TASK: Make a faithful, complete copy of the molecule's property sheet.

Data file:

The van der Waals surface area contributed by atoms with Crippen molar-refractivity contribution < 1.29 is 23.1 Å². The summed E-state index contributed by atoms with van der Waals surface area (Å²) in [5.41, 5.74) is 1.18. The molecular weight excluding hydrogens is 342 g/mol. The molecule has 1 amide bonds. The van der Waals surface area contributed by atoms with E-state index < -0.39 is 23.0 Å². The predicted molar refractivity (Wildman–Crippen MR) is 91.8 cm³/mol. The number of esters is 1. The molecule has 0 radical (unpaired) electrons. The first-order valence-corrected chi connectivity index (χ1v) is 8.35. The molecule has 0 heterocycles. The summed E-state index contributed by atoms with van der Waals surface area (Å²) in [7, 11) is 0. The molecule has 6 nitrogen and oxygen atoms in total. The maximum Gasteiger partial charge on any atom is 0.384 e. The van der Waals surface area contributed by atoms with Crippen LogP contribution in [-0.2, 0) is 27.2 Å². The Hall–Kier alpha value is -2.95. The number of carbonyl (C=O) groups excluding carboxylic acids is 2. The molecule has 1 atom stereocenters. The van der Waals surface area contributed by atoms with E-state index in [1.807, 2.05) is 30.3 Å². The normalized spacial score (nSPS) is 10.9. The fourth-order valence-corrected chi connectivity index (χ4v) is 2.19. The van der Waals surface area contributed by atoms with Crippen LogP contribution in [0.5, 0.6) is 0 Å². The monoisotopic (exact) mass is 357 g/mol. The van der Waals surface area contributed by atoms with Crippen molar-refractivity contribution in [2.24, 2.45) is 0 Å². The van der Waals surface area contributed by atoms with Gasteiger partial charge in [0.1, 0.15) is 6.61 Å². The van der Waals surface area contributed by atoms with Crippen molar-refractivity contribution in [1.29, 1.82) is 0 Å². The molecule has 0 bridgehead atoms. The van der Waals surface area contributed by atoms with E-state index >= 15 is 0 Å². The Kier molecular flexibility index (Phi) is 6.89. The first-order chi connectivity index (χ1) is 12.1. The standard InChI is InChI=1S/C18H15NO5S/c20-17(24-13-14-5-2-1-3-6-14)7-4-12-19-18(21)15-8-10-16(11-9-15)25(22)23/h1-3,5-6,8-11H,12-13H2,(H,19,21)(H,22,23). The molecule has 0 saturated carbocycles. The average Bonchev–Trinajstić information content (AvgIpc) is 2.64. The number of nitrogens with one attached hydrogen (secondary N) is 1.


The van der Waals surface area contributed by atoms with Crippen molar-refractivity contribution < 1.29 is 23.1 Å². The summed E-state index contributed by atoms with van der Waals surface area (Å²) in [5.41, 5.74) is 1.18. The molecular weight excluding hydrogens is 342 g/mol. The molecule has 1 amide bonds. The van der Waals surface area contributed by atoms with E-state index < -0.39 is 23.0 Å². The predicted molar refractivity (Wildman–Crippen MR) is 91.8 cm³/mol. The number of esters is 1. The molecule has 0 radical (unpaired) electrons. The first-order valence-corrected chi connectivity index (χ1v) is 8.35. The molecule has 0 heterocycles. The summed E-state index contributed by atoms with van der Waals surface area (Å²) in [7, 11) is 0. The molecule has 6 nitrogen and oxygen atoms in total. The maximum Gasteiger partial charge on any atom is 0.384 e. The van der Waals surface area contributed by atoms with Crippen LogP contribution in [-0.2, 0) is 27.2 Å². The Hall–Kier alpha value is -2.95. The number of carbonyl (C=O) groups excluding carboxylic acids is 2. The molecule has 1 atom stereocenters. The van der Waals surface area contributed by atoms with E-state index in [1.807, 2.05) is 30.3 Å². The normalized spacial score (nSPS) is 10.9. The fourth-order valence-corrected chi connectivity index (χ4v) is 2.19. The van der Waals surface area contributed by atoms with Crippen LogP contribution in [0.5, 0.6) is 0 Å². The monoisotopic (exact) mass is 357 g/mol. The van der Waals surface area contributed by atoms with Crippen molar-refractivity contribution in [2.24, 2.45) is 0 Å². The van der Waals surface area contributed by atoms with Gasteiger partial charge in [0.1, 0.15) is 6.61 Å². The van der Waals surface area contributed by atoms with Crippen molar-refractivity contribution in [1.29, 1.82) is 0 Å². The molecule has 0 bridgehead atoms. The van der Waals surface area contributed by atoms with E-state index >= 15 is 0 Å². The Kier molecular flexibility index (Phi) is 6.89. The first-order chi connectivity index (χ1) is 12.1. The standard InChI is InChI=1S/C18H15NO5S/c20-17(24-13-14-5-2-1-3-6-14)7-4-12-19-18(21)15-8-10-16(11-9-15)25(22)23/h1-3,5-6,8-11H,12-13H2,(H,19,21)(H,22,23). The molecule has 0 saturated carbocycles. The average Bonchev–Trinajstić information content (AvgIpc) is 2.64. The number of nitrogens with one attached hydrogen (secondary N) is 1.